Boling: Championship-level Sounders still seek actual championship

Staff writerMarch 8, 2014 

Goalkeeper Stefan Frei makes a stop during Sounders practice in Tukwila back in February. Frei has been sharing goalkeeping duties with veteran Marcus Hahnemann for most of the preseason.

TED S. WARREN/THE ASSOCIATED PRESS

When the topic of Seattle Sounders FC arises, the typical conversation starts with the fabulous fan support, record-setting attendance, lively stadium experience and vivid colors of the players’ kits. Generally, it takes awhile to get around to the substantive issue of the quality of the team’s play.

That the Sounders have advanced to the Major League Soccer playoffs every year of their existence, and enjoyed great success in U.S. Open Cup play as an expansion franchise, speaks of an impressively quick ascension and admirable consistency.

Yet when every aspect of the franchise is at “championship” level, it makes being anything less than dominating on the pitch feel somewhat less fulfilling.

As the Sounders open their sixth MLS season Saturday at CenturyLink Field against defending MLS Cup champion Sporting Kansas City, it’s fair to suspect this is an important season in reversing the sense that competitive fortunes have leveled off the past two seasons.

They advanced to the Western Conference finals in 2012 and semifinals last season, but their points total has dropped the past two seasons. They also have slipped to 15 wins each of the past two seasons after a high of 18 in 2011.

Message-board chatter last fall questioned the status of coach Sigi Schmid, but he received front-office support and will be on the sideline Saturday.

Midfielder Brad Evans, a U.S. national team member, has been with the Sounders since they selected him in the 2008 expansion draft. He has the perfect insight into the team’s status and mindset. Asking if this team has plateaued, he said: “It’s a fair question.”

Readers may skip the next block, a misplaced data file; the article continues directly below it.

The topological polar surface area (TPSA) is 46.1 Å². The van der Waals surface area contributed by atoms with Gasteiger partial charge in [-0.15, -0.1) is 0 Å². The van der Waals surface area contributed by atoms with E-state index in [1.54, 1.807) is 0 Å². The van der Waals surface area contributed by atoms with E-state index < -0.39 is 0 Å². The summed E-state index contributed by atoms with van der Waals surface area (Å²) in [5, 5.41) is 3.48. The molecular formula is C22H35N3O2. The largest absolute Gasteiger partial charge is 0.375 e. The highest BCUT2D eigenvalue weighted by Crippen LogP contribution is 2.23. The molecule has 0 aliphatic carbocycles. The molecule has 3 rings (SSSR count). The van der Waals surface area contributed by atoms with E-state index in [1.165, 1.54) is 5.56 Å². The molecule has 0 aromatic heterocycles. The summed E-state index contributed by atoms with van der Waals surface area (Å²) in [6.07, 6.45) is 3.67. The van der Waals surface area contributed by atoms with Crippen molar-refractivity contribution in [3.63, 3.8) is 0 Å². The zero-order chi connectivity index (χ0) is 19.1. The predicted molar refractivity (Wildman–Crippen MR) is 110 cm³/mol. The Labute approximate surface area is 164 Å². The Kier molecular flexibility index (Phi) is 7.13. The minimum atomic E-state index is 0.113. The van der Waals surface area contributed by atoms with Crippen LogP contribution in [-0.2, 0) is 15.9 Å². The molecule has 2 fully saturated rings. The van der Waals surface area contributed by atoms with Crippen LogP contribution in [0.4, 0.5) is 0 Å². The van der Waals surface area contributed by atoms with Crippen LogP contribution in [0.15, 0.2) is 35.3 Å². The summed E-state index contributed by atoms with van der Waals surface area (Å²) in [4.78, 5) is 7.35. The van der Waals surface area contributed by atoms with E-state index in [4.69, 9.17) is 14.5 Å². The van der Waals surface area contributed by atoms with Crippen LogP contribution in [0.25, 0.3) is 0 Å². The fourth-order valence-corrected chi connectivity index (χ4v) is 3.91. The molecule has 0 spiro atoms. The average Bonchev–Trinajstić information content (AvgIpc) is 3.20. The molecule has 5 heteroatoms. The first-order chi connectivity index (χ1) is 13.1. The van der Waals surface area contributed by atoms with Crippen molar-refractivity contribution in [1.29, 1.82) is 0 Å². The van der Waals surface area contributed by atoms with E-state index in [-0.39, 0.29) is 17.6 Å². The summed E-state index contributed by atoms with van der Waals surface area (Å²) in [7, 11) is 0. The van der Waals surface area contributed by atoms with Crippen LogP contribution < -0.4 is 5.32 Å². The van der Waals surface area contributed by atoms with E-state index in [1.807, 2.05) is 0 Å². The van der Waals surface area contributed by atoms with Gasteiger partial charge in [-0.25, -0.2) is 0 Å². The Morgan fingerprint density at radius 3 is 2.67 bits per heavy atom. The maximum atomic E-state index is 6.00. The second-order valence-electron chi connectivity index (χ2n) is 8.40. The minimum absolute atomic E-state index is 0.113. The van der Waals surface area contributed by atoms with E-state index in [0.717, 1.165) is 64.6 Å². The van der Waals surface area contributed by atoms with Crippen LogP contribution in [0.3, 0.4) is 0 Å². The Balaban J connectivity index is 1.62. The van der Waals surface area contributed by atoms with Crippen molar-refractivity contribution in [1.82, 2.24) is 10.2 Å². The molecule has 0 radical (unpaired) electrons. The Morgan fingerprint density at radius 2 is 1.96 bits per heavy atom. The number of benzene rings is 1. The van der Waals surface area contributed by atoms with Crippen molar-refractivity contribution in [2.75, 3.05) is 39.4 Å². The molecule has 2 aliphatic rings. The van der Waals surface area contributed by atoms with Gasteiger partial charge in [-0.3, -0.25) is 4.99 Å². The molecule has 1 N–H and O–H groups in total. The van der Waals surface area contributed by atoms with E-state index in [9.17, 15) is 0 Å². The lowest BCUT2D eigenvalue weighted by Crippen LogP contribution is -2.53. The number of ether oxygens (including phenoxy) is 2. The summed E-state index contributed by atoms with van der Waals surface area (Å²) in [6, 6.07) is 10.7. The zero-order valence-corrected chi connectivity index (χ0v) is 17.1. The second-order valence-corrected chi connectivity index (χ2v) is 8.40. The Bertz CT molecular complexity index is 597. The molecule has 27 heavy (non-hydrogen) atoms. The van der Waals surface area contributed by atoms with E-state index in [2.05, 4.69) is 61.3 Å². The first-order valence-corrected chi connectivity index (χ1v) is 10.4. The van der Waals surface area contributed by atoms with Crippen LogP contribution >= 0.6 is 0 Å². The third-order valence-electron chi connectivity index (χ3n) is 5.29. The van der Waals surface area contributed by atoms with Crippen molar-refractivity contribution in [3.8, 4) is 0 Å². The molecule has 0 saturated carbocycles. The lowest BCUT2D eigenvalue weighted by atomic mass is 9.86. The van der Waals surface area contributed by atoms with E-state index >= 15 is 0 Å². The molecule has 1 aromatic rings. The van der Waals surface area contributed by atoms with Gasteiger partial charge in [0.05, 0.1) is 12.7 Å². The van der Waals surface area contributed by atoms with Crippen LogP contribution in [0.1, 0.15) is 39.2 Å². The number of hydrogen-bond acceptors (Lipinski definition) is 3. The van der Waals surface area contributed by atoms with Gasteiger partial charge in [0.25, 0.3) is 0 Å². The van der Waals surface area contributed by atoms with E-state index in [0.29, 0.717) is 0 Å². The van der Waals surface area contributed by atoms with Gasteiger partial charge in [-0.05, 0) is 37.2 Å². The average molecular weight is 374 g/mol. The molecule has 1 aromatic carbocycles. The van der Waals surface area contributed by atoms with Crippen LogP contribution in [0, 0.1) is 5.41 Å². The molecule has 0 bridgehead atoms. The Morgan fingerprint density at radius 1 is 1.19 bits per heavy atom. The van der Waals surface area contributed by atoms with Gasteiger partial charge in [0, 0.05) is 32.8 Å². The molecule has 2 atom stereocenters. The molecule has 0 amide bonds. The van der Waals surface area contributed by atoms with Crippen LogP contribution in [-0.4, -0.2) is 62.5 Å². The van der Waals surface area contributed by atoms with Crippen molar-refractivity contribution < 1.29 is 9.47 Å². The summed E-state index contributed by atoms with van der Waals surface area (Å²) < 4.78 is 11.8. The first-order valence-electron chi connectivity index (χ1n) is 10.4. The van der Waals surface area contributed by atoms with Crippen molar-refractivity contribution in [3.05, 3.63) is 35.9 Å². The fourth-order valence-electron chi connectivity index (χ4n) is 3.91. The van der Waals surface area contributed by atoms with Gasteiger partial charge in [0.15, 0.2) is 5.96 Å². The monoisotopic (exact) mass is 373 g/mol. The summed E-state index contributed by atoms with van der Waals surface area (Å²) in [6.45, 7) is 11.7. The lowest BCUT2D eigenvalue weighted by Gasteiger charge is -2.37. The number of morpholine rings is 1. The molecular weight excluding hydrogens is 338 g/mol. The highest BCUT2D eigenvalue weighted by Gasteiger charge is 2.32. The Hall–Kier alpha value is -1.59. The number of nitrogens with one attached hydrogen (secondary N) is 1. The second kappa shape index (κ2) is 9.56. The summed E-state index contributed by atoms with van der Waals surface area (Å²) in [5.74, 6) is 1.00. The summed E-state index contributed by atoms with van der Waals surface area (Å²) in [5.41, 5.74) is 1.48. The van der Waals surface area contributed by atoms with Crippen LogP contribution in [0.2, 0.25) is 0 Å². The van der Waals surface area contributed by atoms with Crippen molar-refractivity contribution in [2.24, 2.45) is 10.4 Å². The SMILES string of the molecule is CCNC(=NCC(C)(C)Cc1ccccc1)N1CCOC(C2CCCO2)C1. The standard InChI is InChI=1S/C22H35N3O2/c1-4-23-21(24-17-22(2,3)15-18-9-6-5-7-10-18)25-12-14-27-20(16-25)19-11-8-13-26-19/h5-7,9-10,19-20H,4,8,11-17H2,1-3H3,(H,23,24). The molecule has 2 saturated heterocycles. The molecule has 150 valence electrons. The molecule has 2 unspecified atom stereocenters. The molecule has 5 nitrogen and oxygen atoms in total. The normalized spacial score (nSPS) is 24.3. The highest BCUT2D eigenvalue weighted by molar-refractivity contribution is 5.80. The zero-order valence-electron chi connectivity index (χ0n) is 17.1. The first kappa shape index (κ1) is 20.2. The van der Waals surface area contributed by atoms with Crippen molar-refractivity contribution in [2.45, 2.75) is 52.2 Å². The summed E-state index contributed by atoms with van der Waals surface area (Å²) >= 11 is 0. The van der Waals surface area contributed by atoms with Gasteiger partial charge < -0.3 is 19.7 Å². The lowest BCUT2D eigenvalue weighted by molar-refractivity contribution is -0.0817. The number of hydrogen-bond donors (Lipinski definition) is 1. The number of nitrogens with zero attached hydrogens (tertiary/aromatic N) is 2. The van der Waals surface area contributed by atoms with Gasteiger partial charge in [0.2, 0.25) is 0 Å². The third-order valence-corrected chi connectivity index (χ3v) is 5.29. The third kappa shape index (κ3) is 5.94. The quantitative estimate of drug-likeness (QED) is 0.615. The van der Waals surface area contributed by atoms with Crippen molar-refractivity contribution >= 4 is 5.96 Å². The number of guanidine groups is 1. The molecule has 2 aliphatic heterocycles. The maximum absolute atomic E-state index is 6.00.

But it’s not one that can’t be asked of any team from time to time.

“With any club, it’s not always gonna be that extreme climb,” he said. “Obviously, our main goal as a club is to win an MLS Cup, and that will never change, regardless of changes on the team, regardless what year it is, regardless how long the club has been around. That will never change.”

Evans pointed out that, despite injuries and personnel changes, the Sounders were well within striking distance of the MLS Supporters’ Shield (given to the team with the highest point total) until late in the season.

“We tied New York (shield winners) at home and were favorites to win the Supporters’ Shield with seven games left, and all of a sudden, the wheels came off,” Evans said. “We probably wouldn’t be having this conversation if we had picked up the seven points we needed to win that.”

But they didn’t, and Evans uses that to support a point.

“To be honest with you, there’s a different feel,” Evans said of this year’s collection of players. “Last year, I thought we had the players to do it, but in the locker room, the cohesion just wasn’t there. Not saying that anybody else was bad or anything, but we needed some people to bring this group closer together.”

That unity, that sense of shared purpose, Evans said, is what makes winners.

“When you hit those rough times, you need to get together in that locker room and know that we’re in this for one reason, for the same reason — to win,” he said.

So, Schmid has spent time during the exhibition season speaking to the Sounders about putting that in the past and focusing on what’s ahead.

“It’s about getting the right mix of players and getting a little bit of luck,” Evans said. “I feel like we still have room to grow.”

All those other positive elements in the composition of this franchise, he thinks, will ultimately elevate the team.

“I feel there’s a culture being built here, and the fans are a part of it,” Evans said. “If we keep putting a good product on the field, it’s all going to push us to get better. Our fans are hungry, and the players are, too.”

If the record has leveled off, it’s not because of a lack of initiative, Evans said.

“We’re definitely not complacent,” he said, “because we’ve seen that if you haven’t performed, they’ll change you out and find somebody else to come in and do the job in your place.”

Having their football cousins, the Seahawks, enjoy such success “puts a little onus on us to bring home some hardware, too,” Evans said. “Our fans think if they can do it, so should we.”

Impatient Sounders fans won’t want to be reminded that it took the Seahawks 38 seasons to do it.

Dave Boling: 253-597-8440

dave.boling@thenewstribune.com

@DaveBoling

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